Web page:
The Stovolds of Cross Farm
The Stovolds have been a fairly local family for hundreds of years. This is the story of how they came to be at Cross Farm in Shackleford, followed by a few anecdotes about the village before the Second World War.
Written by Angus Stovold
Church records show that Stovolds were at Lydling Farm in the 1880s, although we started to live in it from 1905. My grandfather Percy was the last Stovold born at Polshott Manor Elstead in 1903, so after 350 years there my great-grandfather Ernest moved over the hill to Lydling. Before Polshott Manor we had farmed at Broomfields Farnham during the Middle Ages (it’s now all houses). I do not know why Ernest moved from the family house and farm. Ernest was a small man but a well-respected farmer; he purchased Eashing Park for his eldest son Raymond in the Twenties.
During the First World War all the best horses (17) were taken to France never to return. Harry Davis, who was a great ploughman many years later, looked after a team (a pair of horses) and went off to fight in Kitchener’s army on the Somme. While walking back from the front amid all the blood, grime and mud he heard neighing, and there he found his team after two years; they still recognised his smell!
Most oaks over 40 years at this time in both the farm and village were cut down for the war.
After the War my grandfather Percy brought Hurst Farm, Milford, where the Secretts are now. He started the Rosemead Herd of Aberdeen Angus, (Rosemead was the house in Milford where Bob was born) and kept them for two years in what is now the Refectory Restaurant because Ernest thought they were a bad investment. In 1938 they did a tour of British shows and won many of them. In 1940 Percy and the cattle moved to Cross Farm, the neighbouring farm which had come up for tenancy. Percy moved closer to Lydling to take over the farm In 1958 Ernest died and Lydling house was sold.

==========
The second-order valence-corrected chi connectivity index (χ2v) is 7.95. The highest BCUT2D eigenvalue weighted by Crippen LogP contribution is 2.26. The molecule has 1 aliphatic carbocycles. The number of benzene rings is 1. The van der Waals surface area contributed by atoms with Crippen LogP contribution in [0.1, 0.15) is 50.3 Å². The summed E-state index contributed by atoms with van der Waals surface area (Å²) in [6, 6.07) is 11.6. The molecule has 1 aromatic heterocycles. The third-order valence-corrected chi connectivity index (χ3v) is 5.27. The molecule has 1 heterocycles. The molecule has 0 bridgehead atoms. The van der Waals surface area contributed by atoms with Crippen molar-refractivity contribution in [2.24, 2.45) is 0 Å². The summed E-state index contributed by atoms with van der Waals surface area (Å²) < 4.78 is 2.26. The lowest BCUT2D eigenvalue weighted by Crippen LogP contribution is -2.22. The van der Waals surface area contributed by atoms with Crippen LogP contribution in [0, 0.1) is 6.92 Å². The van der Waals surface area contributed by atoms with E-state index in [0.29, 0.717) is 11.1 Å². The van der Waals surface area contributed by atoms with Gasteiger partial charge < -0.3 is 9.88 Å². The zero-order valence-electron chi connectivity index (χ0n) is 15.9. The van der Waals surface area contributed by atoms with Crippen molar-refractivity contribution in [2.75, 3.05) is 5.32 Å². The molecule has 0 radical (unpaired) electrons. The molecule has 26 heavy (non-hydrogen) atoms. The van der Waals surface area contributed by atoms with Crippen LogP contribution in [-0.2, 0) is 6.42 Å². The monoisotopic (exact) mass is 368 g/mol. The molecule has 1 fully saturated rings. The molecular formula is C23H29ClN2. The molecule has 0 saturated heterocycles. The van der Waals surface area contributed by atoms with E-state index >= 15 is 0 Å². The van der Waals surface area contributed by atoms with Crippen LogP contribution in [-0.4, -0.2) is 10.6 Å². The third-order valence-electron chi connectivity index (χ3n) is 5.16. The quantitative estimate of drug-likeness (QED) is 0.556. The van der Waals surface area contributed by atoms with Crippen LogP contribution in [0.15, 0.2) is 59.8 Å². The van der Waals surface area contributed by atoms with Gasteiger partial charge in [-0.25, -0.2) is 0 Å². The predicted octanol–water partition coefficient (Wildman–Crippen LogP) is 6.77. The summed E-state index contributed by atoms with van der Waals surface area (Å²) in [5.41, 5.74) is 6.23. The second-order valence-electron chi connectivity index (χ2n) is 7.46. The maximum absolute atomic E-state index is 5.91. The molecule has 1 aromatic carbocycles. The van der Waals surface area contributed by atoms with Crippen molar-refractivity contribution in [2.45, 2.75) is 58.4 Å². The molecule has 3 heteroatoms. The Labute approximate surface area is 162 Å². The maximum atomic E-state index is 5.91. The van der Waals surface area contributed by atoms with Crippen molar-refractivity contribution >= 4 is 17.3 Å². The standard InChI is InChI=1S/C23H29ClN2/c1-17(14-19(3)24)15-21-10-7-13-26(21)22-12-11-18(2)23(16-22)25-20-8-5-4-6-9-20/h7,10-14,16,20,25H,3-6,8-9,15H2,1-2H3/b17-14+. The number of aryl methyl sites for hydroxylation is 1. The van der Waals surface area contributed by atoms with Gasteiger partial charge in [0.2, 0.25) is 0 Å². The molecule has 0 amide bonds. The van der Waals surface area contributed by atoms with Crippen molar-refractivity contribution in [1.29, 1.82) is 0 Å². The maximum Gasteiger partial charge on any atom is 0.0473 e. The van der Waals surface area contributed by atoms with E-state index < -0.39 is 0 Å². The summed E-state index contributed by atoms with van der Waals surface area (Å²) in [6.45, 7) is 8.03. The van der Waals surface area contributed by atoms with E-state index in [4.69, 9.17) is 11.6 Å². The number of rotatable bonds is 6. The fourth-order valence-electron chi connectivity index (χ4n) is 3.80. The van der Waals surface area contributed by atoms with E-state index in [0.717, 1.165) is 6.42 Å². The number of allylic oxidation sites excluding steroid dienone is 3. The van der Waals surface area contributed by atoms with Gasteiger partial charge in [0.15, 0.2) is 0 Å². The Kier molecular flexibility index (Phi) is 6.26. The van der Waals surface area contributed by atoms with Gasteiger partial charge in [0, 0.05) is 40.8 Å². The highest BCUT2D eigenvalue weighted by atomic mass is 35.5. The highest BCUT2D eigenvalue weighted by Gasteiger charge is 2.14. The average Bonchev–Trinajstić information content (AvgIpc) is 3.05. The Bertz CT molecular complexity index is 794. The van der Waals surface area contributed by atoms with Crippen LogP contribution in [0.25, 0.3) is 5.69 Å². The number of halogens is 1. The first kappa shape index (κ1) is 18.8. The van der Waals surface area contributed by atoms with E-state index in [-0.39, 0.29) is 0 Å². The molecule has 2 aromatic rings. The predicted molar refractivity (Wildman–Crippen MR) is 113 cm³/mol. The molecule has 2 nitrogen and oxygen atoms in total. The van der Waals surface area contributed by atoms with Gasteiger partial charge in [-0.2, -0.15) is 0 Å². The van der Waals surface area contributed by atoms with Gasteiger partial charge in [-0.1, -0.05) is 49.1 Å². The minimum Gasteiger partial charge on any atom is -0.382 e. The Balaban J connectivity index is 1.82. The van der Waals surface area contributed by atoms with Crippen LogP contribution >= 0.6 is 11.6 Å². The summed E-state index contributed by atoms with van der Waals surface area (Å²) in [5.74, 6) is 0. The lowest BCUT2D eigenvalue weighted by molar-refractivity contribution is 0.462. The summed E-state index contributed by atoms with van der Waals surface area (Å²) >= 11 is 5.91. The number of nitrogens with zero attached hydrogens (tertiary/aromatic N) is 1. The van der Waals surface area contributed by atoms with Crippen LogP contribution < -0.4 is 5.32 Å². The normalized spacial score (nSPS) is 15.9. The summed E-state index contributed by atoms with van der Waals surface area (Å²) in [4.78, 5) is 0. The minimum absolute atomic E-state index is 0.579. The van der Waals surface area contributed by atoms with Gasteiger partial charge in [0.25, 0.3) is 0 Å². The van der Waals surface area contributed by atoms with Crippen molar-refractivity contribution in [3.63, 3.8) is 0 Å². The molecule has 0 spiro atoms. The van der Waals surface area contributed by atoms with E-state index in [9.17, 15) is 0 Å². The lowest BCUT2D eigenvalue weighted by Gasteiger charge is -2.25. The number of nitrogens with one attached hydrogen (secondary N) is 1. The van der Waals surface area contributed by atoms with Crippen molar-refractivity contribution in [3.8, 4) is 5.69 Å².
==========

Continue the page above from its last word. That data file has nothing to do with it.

Cross Farm in 1900 was a small farm but in 1911 Edgar Horne made it into a model farm with the help of his friend Edwin Lutyens. The dairy boasted huge marble tables, fridges and a walk-in freezer; they were serviced by huge under-ground vaulted water chambers, pumped by the engine house that serviced power to most of the village. It had a very good herd of dairy cows and its own milk round. When Percy took on the farm Sir Edgar was very ill and living in Dolphin House. His first job was to lay straw and hay up Shackleford Street so that the sound of horses and carts did not disturb the dying gentleman. On Sir Edgar’s death in 1942 Percy purchased Cross Farm.
During the war three German prisoners of war lived in the engine house and worked on the farm. According to my father two where pleasant enough but one was a real Nazi. One of them came back in 1978. The Home Guard used to march from Puttenham to Shackleford; they had one Bren gun, which was jolly heavy. Albert Watt’s father, who was in charge of it, made his younger brother carry it between villages, and took it only when he entered the village. The Canadians were posted here during the war and they befriended many locals. My father (Bob) still keeps in touch with one of them. They gave many gifts and would always want to play card games.